D Magazine: Front Row

”Philip Glass’ chamber opera, to poetry by Allen Ginsberg, continues the Fort Worth Opera Festival’s tradition of new and “out-there” works. Twenty-one years on, its critiques of misjudged wars, corporate abuses and political flimflammery, its acknowledgment of homosexuality and drug use, can still get a rise. Hydrogen Jukebox has been imaginatively staged and choreographed by Lawrence Edelson. Down the middle of the intimate Sanders Theater, with the audience tiered on either side, designer Anya Klepikov stretches a stylized train track. Segments are removed and spun around as part of the choreography; turned-up endings become ladders and roll-around vehicles. C. Andrew Bauer’s projections range from milling faceless crowds to a nuclear-explosion plume. Picking up themes from the libretto, the singers are variously costumed as soldiers in fatigues and gas masks, flight attendants, nuclear scientists and suited bureaucrats. At the end, in a hymn to death, they strip to boxers and slips, lie down and one by one fall silent... Creeping, dancing, flinging themselves, the young singers put on heroic performances.”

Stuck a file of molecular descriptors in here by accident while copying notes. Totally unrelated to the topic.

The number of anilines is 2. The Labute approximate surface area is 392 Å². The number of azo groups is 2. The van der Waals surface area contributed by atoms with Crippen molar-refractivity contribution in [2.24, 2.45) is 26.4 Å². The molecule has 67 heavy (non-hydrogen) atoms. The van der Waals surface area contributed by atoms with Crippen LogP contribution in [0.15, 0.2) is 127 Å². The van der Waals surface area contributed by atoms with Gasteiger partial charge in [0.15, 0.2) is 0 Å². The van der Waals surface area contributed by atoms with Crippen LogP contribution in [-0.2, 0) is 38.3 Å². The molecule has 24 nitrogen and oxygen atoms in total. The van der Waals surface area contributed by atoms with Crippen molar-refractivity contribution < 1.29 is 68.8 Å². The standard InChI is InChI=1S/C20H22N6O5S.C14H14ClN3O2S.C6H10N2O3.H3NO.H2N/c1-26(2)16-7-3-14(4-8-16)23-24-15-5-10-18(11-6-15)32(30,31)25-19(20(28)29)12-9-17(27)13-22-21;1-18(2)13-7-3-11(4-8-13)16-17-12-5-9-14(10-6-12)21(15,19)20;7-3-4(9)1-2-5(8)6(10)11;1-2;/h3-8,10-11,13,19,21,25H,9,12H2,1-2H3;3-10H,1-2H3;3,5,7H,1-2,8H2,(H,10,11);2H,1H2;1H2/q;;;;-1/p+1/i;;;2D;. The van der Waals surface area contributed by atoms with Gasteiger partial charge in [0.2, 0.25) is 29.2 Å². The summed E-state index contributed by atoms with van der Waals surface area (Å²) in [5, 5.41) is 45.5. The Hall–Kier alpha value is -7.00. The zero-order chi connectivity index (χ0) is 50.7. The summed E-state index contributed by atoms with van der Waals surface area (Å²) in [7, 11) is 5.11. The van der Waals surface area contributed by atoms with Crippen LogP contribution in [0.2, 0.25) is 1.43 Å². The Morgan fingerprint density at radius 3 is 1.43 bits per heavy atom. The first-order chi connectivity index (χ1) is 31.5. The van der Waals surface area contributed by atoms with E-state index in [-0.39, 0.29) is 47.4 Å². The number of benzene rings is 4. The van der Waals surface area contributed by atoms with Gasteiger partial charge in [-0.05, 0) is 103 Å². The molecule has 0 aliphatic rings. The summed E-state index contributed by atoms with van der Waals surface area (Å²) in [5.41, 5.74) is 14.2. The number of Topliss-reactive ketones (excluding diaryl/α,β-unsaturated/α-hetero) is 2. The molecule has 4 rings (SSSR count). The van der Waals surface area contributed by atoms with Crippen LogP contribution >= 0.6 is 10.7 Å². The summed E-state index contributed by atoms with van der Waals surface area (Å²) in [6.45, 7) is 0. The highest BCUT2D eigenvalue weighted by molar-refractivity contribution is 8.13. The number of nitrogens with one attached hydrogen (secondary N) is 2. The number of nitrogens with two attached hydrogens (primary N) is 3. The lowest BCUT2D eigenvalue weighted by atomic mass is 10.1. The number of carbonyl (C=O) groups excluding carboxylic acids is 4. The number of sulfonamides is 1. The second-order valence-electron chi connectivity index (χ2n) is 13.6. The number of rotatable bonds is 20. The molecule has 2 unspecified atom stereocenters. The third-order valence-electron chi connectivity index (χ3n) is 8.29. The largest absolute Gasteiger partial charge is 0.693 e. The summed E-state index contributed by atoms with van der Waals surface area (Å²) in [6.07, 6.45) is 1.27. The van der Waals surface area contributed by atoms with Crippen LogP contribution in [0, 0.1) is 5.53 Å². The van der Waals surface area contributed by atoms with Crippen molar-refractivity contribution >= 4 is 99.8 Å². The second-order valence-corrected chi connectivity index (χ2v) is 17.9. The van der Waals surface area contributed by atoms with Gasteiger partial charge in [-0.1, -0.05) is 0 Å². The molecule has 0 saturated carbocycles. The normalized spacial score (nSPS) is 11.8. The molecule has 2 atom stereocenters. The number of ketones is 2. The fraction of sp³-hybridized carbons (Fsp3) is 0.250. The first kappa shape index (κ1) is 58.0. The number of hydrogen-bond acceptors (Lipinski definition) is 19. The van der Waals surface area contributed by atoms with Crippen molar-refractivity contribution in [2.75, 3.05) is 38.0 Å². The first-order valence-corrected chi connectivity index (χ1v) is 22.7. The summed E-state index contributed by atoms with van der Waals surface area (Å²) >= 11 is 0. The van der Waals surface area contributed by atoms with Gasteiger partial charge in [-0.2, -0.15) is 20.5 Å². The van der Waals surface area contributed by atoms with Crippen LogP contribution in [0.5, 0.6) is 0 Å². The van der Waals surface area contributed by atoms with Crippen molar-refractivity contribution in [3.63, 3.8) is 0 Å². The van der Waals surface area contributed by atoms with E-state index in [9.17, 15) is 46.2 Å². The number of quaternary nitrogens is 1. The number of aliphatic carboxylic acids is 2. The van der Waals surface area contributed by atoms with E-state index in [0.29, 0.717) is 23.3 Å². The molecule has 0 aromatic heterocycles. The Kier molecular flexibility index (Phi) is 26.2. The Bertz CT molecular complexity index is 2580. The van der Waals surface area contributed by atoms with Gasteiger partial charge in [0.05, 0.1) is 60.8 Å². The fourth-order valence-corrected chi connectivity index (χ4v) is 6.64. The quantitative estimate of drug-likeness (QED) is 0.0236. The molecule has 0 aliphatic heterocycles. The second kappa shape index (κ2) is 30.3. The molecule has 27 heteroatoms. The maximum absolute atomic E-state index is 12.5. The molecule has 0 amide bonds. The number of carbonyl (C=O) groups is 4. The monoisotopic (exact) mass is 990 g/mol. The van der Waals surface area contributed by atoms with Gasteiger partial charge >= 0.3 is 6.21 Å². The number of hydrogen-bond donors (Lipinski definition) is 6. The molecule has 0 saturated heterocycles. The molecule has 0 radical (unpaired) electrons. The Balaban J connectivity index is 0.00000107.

Dallas Morning News

”Hydrogen Jukebox is not a traditional opera. A result of a close collaboration between composer Philip Glass and poet Allen Ginsberg, the work reflects, in the words of director/choreographer Lawrence Edelson, ‘a slice of America—a national community facing a myriad of challenges as we travel through the decades.’ There is no concrete narrative present in the piece, but rather moves from poem to poem. The audience is tasked with the challenge of reacting...Fortunately, there is no dearth of material that can elicit a reaction. From the horrors of war, sexual liberation, and even the corruption of politics. No subject is taboo. However, each of these subjects is presented with a strong sense of dignity. While the production can take on dark and gritty aspects, it is never presented in a crass manner. When the subjects of sensuality and sexuality come up, it is never portrayed crudely, but rather as a natural extension of life and society. It holds up the mirror and shows everything, warts and all, but does not denigrate it further…Hydrogen Jukebox is a stark look at life, at society, and at us. It can be dark and emotional. But it shows sincerity in material that won’t be found in other places. This production is more than a “don’t miss.” It is a performance of high caliber and emotion that can remind us of the past, task us with the present, and potentially give us hope for the future.”

Theater Jones